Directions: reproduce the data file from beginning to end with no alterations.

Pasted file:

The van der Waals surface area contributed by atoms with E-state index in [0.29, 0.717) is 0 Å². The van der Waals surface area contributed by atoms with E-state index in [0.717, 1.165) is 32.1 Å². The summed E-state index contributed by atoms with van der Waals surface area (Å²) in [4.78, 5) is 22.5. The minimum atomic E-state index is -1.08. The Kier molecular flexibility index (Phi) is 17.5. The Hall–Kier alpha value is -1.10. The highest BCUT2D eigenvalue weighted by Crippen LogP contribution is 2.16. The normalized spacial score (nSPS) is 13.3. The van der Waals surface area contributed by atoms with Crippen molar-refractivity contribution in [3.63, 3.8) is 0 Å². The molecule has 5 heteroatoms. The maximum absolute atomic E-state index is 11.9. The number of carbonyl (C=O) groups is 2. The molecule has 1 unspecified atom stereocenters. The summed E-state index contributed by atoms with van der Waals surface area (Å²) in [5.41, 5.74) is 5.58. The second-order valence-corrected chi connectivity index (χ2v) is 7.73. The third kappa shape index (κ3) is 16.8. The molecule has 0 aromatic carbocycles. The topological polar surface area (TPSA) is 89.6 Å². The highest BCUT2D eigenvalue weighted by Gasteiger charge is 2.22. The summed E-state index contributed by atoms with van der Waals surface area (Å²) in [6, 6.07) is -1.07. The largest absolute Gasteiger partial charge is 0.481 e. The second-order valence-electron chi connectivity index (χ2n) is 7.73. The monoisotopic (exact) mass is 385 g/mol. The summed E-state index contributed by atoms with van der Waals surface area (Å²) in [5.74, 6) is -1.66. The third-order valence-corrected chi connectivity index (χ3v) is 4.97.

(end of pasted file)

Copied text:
The van der Waals surface area contributed by atoms with E-state index in [0.29, 0.717) is 0 Å². The van der Waals surface area contributed by atoms with E-state index in [0.717, 1.165) is 32.1 Å². The summed E-state index contributed by atoms with van der Waals surface area (Å²) in [4.78, 5) is 22.5. The minimum atomic E-state index is -1.08. The Kier molecular flexibility index (Phi) is 17.5. The Hall–Kier alpha value is -1.10. The highest BCUT2D eigenvalue weighted by Crippen LogP contribution is 2.16. The normalized spacial score (nSPS) is 13.3. The van der Waals surface area contributed by atoms with Crippen molar-refractivity contribution in [3.63, 3.8) is 0 Å². The molecule has 5 heteroatoms. The maximum absolute atomic E-state index is 11.9. The number of carbonyl (C=O) groups is 2. The molecule has 1 unspecified atom stereocenters. The summed E-state index contributed by atoms with van der Waals surface area (Å²) in [5.41, 5.74) is 5.58. The second-order valence-corrected chi connectivity index (χ2v) is 7.73. The third kappa shape index (κ3) is 16.8. The molecule has 0 aromatic carbocycles. The topological polar surface area (TPSA) is 89.6 Å². The highest BCUT2D eigenvalue weighted by Gasteiger charge is 2.22. The summed E-state index contributed by atoms with van der Waals surface area (Å²) in [6, 6.07) is -1.07. The largest absolute Gasteiger partial charge is 0.481 e. The second-order valence-electron chi connectivity index (χ2n) is 7.73. The monoisotopic (exact) mass is 385 g/mol. The summed E-state index contributed by atoms with van der Waals surface area (Å²) in [5.74, 6) is -1.66. The third-order valence-corrected chi connectivity index (χ3v) is 4.97.